Wednesday, November 2, 2011

The Saucy Lagoon

 The Blue Lagoon in El Sauce felt like a giant, private swimming pool surrounded by overlapping mountains and palm trees. Paddling on my back, I had the sky to myself like the inside of a big blue bowl with swirls of white: steam from a home-cooked soup. I could up eat up every bit of it with a spoon.

What a slice of silence is Sauce compared to the sweaty, pulsing chaos of Tarapoto. We circled the lagoon by boat where the guide pointed out the 50 foot-high platform jutting out of a cliff for brave souls to jump off of. One of the other volunteers was the only one from our tour group brave enough to attempt it. I climbed up to the platform with him for moral support. From up there, the smallness of the boat in the distance and the dizziness from looking down, as if from a five-story building, was enough to kill any of my adventuring tendencies. When he jumped off, I was the one who screamed.

The lake is overseen by a barren volcano that no longer erupts but once in awhile, releases sulfur into the lake which kills all the fish. Returning from the boat ride, we found our eccentric tour guide "P." A shady-looking Santa Claus, he traveled through the Peruvian jungle for 15 years as a missionary before working in tourism. Rumor has it he once got lost in the jungle for months and survived on nothing but grubs and wits. That night, we stayed in a quiet, riverside bungalow and sat by the water drinking coffee "coctels" or liqueurs.
The next day we woke up at 5:15am to catch the sunrise: only it was bright as day already and the roosters had been crowing since 3am. So instead we went hiking and stumbled upon a beautiful riverfront property with elaborate gardens - turns out it belongs to Don Pollo, the chicken kingpin of Peru. The friendly old gardener told us any other time he would let us walk through the gardens but Don Pollo himself was coming by that day. I imagined a cigar-smoking mob boss leaning back in a leather armchair, stroking a chicken made of solid gold.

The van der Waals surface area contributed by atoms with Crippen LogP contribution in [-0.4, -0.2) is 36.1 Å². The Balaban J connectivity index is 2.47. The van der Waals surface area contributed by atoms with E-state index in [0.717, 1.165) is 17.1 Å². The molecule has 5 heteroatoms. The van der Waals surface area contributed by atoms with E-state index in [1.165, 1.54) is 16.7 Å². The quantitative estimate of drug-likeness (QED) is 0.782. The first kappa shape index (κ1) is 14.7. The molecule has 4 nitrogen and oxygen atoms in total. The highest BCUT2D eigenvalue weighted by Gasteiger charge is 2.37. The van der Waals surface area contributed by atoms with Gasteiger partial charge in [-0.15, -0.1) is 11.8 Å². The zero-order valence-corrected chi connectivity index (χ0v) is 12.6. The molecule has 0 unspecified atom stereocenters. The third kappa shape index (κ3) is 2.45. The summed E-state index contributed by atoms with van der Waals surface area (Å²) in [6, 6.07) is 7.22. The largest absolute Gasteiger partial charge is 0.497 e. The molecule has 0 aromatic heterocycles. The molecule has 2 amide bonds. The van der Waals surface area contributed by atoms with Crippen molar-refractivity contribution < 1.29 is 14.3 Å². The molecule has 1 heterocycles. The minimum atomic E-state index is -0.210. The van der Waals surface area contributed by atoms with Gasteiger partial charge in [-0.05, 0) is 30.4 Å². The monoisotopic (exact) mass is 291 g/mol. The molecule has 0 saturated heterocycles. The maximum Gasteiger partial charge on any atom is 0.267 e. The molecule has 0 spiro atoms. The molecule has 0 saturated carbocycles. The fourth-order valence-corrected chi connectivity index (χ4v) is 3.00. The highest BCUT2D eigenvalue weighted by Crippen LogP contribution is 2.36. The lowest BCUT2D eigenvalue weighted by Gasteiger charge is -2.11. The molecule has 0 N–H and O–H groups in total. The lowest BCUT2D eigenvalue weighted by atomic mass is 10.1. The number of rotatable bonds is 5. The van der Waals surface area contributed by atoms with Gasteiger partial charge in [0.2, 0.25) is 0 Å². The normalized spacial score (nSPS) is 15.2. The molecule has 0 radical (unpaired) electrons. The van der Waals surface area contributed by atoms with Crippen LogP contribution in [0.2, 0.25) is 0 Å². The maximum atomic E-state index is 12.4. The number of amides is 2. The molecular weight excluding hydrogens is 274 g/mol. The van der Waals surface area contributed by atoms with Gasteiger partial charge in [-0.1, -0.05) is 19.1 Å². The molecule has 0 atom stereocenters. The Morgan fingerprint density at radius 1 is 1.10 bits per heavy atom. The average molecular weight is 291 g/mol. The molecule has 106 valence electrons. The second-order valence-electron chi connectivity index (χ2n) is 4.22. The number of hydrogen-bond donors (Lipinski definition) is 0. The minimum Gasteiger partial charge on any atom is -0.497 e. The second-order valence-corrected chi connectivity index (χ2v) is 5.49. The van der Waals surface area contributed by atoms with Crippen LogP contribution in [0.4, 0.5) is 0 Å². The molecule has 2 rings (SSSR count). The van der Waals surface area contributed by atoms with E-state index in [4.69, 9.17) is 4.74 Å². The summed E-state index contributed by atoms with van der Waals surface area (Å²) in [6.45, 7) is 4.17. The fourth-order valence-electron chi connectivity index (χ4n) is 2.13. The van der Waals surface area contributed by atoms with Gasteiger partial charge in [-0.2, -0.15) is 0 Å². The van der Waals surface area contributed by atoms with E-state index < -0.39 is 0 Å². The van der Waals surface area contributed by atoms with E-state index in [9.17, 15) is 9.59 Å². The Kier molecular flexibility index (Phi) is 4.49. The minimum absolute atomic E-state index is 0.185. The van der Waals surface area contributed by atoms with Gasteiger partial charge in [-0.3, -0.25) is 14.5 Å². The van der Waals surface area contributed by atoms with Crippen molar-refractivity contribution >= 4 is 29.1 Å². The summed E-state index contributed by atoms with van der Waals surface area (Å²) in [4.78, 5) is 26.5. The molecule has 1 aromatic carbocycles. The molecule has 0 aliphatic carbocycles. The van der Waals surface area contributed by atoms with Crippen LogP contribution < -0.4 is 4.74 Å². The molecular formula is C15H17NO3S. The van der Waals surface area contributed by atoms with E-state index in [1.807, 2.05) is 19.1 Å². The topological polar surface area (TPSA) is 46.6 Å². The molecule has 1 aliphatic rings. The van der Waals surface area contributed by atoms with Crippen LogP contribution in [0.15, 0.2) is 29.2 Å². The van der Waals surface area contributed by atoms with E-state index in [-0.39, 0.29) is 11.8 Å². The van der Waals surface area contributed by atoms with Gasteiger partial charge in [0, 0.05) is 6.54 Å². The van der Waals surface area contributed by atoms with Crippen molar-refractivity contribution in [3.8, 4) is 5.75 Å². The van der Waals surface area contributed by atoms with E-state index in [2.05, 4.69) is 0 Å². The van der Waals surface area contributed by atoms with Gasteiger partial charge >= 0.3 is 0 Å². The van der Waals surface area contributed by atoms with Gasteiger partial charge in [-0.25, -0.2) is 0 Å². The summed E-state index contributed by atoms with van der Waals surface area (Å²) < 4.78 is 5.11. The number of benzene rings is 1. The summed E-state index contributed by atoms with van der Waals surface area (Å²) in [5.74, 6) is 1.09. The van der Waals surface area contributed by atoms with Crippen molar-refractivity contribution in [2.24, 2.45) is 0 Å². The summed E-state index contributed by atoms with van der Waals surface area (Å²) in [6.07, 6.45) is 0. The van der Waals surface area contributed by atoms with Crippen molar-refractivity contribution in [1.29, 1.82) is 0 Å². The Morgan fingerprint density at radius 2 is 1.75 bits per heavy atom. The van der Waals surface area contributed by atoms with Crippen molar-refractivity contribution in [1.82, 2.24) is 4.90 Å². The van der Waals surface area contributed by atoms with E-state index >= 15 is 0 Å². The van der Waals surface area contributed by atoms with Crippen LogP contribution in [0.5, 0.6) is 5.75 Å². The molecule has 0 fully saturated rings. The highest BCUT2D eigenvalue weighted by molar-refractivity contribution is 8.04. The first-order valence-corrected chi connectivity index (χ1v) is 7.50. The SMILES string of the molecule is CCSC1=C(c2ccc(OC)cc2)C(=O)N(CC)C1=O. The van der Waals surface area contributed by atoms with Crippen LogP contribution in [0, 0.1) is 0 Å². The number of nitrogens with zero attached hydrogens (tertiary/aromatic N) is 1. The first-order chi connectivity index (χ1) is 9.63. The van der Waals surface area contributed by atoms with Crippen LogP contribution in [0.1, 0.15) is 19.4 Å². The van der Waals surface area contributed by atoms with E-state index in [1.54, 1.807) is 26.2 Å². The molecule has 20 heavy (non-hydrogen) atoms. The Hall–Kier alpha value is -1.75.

Heading back to Tarapoto, our colectivo got stopped by a military checkpoint. Soldiers with huge rifles marched over to the car and demanded to see our ID's. We didn't have our passport with us and just as I was having flashes of me sprawled on the floor of Peruvian prison, he acquitted us because of our American tourist status, though not before asking me if I was Korean. One of the guys in the colectivo didn’t have his ID and he got taken out of the car to be questioned. I caught a glimpse of the soldier unbuttoning his shirt, poking him in the chest, searching him. They searched all the bags in the trunk. After what seemed like an eternity, the guy was released to come back to the car.